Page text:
6. says

    This is so good. I’ve wanted to quit writing for all of these reasons, but I didn’t realize it could be because I love it too much. Because of His love, I’m hid in Him. I am free. It’s all about Him. Thanks! Love, Traci

  7. says

    Sometimes I feel that way about writing, designing, drawing and reading. Once I go down that creative path, it takes up so much of my brain. I also feel that way about my kids sometimes. It’s hard not to love too much, if there is such a thing. You have no idea how many times I come back to the message of your book, Emily. The good girl stuff is a daily struggle. And, I agree, you do worship the Creator with your wonderful words.

  8. says

    When I’m having a good creative day, ideas and writing energize me so much that I’ve wondered the same thing. I remember an exercise we did at prayer retreat – we wrote down our personal gifts and prayerfully gave them back to the Lord by laying them at the feet of the cross.

    When our hearts beat faster and we feel more alive, I think the Lord is smiling with us and encouraging us to go on…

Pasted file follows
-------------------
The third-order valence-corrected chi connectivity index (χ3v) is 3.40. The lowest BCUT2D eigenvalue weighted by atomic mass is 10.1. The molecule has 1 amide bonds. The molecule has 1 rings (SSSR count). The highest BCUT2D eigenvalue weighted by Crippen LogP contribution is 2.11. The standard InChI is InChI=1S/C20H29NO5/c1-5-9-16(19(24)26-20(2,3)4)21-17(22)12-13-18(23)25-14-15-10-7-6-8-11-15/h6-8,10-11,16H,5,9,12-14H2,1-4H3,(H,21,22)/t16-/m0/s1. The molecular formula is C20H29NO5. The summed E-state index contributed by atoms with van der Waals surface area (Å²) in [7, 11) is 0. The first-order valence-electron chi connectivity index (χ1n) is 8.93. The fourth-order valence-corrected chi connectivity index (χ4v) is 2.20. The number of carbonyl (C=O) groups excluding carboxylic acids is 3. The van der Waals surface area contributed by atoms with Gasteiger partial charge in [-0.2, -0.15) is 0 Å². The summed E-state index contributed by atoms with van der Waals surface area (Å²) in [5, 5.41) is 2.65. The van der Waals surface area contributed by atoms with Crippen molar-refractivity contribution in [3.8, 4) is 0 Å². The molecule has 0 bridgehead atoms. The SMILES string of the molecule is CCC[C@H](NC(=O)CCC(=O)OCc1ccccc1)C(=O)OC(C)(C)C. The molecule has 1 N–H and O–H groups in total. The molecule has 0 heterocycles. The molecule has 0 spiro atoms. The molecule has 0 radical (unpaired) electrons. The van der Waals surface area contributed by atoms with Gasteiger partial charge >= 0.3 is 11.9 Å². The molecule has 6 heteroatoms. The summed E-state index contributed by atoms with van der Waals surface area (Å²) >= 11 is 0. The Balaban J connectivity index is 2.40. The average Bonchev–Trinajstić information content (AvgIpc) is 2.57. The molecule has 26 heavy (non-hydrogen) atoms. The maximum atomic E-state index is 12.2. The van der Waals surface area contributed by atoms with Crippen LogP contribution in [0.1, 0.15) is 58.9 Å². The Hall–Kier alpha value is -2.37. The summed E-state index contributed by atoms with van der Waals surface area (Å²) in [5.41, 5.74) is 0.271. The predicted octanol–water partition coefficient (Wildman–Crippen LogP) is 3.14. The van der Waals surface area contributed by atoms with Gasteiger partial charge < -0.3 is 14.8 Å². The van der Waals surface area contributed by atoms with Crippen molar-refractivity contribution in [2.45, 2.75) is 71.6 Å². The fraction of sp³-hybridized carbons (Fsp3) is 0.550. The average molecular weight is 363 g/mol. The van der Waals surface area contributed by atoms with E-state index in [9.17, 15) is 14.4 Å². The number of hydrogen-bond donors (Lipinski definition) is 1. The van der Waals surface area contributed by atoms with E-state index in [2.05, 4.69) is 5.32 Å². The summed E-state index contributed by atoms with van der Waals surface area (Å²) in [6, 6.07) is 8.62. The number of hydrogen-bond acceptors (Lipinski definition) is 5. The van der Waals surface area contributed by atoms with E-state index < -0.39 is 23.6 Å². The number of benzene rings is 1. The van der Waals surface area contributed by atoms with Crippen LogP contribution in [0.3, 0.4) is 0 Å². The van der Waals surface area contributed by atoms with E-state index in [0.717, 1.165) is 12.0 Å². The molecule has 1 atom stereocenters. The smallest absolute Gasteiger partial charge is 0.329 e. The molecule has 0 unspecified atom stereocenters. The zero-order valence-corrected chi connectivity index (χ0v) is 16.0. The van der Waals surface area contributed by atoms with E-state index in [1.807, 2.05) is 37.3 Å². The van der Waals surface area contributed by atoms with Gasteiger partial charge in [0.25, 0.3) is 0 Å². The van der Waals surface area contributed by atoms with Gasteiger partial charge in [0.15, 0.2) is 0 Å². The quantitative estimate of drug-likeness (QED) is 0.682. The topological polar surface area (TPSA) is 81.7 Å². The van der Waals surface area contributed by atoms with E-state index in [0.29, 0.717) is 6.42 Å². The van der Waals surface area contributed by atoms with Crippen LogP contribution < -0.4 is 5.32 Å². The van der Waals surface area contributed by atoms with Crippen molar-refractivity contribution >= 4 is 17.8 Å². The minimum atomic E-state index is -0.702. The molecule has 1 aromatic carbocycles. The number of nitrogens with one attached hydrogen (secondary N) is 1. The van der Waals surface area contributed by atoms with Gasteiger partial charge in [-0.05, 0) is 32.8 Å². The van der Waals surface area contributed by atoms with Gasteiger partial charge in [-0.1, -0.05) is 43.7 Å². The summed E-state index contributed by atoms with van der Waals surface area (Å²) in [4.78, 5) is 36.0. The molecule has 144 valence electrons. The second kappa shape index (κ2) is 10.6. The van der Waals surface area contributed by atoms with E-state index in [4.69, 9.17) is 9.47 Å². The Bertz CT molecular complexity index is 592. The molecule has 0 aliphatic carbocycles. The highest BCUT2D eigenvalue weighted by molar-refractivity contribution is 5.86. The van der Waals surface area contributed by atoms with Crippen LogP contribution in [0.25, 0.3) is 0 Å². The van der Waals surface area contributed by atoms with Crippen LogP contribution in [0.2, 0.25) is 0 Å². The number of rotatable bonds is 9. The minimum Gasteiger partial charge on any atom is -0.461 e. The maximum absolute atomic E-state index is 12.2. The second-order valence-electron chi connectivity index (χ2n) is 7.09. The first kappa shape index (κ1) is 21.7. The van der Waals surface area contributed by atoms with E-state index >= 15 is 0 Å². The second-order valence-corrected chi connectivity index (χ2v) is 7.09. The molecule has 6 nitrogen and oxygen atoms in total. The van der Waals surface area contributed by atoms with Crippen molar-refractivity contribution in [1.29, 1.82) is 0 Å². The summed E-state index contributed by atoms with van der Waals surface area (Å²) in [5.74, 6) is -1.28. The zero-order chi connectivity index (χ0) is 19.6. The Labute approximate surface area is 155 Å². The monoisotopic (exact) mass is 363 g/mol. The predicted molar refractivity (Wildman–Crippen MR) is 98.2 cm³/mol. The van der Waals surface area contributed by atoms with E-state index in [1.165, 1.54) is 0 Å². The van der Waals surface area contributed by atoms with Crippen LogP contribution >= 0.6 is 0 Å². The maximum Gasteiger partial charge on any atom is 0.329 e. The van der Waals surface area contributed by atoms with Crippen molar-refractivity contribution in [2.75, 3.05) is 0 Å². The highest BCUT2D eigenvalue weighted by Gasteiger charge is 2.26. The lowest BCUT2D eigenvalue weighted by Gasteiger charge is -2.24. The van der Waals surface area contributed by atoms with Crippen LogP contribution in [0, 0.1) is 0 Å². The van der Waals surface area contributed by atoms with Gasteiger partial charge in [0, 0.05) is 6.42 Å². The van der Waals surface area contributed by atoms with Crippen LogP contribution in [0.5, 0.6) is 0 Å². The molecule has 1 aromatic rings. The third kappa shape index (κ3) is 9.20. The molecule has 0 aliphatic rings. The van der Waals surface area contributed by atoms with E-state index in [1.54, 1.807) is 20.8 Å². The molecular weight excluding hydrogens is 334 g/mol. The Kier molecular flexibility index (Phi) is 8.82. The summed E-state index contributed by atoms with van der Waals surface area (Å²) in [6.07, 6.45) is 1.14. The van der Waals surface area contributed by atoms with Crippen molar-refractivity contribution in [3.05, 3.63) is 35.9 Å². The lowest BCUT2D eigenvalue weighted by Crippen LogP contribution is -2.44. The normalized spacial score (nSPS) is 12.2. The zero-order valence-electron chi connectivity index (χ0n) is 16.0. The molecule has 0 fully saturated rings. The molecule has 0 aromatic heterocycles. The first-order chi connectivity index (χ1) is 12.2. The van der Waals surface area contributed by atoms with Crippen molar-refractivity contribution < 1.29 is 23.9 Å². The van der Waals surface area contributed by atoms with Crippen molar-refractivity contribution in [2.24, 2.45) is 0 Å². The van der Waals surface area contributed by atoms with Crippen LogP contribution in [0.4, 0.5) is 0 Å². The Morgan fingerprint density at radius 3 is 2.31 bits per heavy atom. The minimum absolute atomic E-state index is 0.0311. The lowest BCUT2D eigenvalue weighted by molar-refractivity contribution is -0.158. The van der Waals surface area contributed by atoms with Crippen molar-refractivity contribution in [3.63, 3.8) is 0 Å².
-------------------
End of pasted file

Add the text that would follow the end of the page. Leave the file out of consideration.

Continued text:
• says

      I agree, Deanna. As I started getting certified in strengths coaching w/Gallup, they asked a question that stopped me short. After “where do you live your strengths?” and “with whom do you live your strengths?” they asked “how do you live your strengths with God?” WITH God, not only FOR Him. How amazing that as we step out into the raging sea of exhilaration in doing what we’re good at (that we could just as easily drown in!) He is exhilarated with us. He’s beaming that we’re being who He made us to be and that when we really let ourselves do it – it pushes us into synch with His heartbeat. We can’t sustain it otherwise! What an amazing God we serve!!

  9. says